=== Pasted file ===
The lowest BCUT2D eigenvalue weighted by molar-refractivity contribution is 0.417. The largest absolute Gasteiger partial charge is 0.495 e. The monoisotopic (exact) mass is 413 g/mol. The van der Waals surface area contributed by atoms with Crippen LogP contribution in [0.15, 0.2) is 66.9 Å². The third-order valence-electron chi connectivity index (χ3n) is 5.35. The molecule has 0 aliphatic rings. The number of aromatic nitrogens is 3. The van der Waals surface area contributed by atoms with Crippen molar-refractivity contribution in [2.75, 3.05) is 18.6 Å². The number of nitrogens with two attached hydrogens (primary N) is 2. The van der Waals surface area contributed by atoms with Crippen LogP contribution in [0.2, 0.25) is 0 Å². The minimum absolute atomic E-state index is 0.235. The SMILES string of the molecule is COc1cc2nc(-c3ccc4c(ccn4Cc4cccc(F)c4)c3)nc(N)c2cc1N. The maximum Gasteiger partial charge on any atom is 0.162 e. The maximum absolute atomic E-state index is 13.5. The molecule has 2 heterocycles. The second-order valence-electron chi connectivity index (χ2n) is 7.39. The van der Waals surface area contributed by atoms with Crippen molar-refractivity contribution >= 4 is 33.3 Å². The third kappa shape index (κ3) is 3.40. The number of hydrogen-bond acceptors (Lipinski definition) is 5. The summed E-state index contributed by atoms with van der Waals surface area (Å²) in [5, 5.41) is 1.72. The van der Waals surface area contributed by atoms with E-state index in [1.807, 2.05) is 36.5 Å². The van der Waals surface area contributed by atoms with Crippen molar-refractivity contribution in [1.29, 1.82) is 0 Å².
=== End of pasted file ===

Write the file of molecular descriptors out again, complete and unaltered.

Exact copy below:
The lowest BCUT2D eigenvalue weighted by molar-refractivity contribution is 0.417. The largest absolute Gasteiger partial charge is 0.495 e. The monoisotopic (exact) mass is 413 g/mol. The van der Waals surface area contributed by atoms with Crippen LogP contribution in [0.15, 0.2) is 66.9 Å². The third-order valence-electron chi connectivity index (χ3n) is 5.35. The molecule has 0 aliphatic rings. The number of aromatic nitrogens is 3. The van der Waals surface area contributed by atoms with Crippen molar-refractivity contribution in [2.75, 3.05) is 18.6 Å². The number of nitrogens with two attached hydrogens (primary N) is 2. The van der Waals surface area contributed by atoms with Crippen LogP contribution in [0.2, 0.25) is 0 Å². The minimum absolute atomic E-state index is 0.235. The SMILES string of the molecule is COc1cc2nc(-c3ccc4c(ccn4Cc4cccc(F)c4)c3)nc(N)c2cc1N. The maximum Gasteiger partial charge on any atom is 0.162 e. The maximum absolute atomic E-state index is 13.5. The molecule has 2 heterocycles. The second-order valence-electron chi connectivity index (χ2n) is 7.39. The van der Waals surface area contributed by atoms with Crippen molar-refractivity contribution >= 4 is 33.3 Å². The third kappa shape index (κ3) is 3.40. The number of hydrogen-bond acceptors (Lipinski definition) is 5. The summed E-state index contributed by atoms with van der Waals surface area (Å²) in [5, 5.41) is 1.72. The van der Waals surface area contributed by atoms with E-state index in [1.807, 2.05) is 36.5 Å². The van der Waals surface area contributed by atoms with Crippen molar-refractivity contribution in [1.29, 1.82) is 0 Å².